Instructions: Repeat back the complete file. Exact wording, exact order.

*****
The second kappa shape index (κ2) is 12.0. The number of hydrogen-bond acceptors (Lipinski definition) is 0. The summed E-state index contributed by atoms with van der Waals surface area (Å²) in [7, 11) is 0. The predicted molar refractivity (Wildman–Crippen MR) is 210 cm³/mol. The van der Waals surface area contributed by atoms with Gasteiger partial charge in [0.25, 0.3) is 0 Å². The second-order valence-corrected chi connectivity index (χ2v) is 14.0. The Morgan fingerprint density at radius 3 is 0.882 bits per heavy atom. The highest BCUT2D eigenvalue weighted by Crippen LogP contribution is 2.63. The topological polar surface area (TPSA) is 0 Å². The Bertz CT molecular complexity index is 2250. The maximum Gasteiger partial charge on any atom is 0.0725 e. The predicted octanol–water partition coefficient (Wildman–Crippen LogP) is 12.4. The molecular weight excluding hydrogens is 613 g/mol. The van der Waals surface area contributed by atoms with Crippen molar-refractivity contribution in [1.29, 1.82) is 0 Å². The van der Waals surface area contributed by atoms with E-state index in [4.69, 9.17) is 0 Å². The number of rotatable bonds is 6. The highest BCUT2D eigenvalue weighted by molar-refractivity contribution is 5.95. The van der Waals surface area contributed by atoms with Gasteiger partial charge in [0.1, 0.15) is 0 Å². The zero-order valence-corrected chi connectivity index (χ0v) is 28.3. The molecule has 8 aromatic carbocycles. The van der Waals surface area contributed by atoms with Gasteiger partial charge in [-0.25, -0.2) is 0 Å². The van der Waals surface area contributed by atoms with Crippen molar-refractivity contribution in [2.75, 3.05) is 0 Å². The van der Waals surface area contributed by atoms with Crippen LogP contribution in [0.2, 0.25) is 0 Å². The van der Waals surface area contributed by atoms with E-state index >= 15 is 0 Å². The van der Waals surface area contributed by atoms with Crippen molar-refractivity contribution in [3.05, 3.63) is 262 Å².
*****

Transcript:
The second kappa shape index (κ2) is 12.0. The number of hydrogen-bond acceptors (Lipinski definition) is 0. The summed E-state index contributed by atoms with van der Waals surface area (Å²) in [7, 11) is 0. The predicted molar refractivity (Wildman–Crippen MR) is 210 cm³/mol. The van der Waals surface area contributed by atoms with Gasteiger partial charge in [0.25, 0.3) is 0 Å². The second-order valence-corrected chi connectivity index (χ2v) is 14.0. The Morgan fingerprint density at radius 3 is 0.882 bits per heavy atom. The highest BCUT2D eigenvalue weighted by Crippen LogP contribution is 2.63. The topological polar surface area (TPSA) is 0 Å². The Bertz CT molecular complexity index is 2250. The maximum Gasteiger partial charge on any atom is 0.0725 e. The predicted octanol–water partition coefficient (Wildman–Crippen LogP) is 12.4. The molecular weight excluding hydrogens is 613 g/mol. The van der Waals surface area contributed by atoms with Crippen molar-refractivity contribution in [1.29, 1.82) is 0 Å². The van der Waals surface area contributed by atoms with E-state index in [4.69, 9.17) is 0 Å². The number of rotatable bonds is 6. The highest BCUT2D eigenvalue weighted by molar-refractivity contribution is 5.95. The van der Waals surface area contributed by atoms with Gasteiger partial charge in [0.1, 0.15) is 0 Å². The zero-order valence-corrected chi connectivity index (χ0v) is 28.3. The molecule has 8 aromatic carbocycles. The van der Waals surface area contributed by atoms with Gasteiger partial charge in [-0.25, -0.2) is 0 Å². The van der Waals surface area contributed by atoms with Crippen molar-refractivity contribution in [2.75, 3.05) is 0 Å². The van der Waals surface area contributed by atoms with Crippen LogP contribution in [0.2, 0.25) is 0 Å². The van der Waals surface area contributed by atoms with E-state index >= 15 is 0 Å². The van der Waals surface area contributed by atoms with Crippen molar-refractivity contribution in [3.05, 3.63) is 262 Å².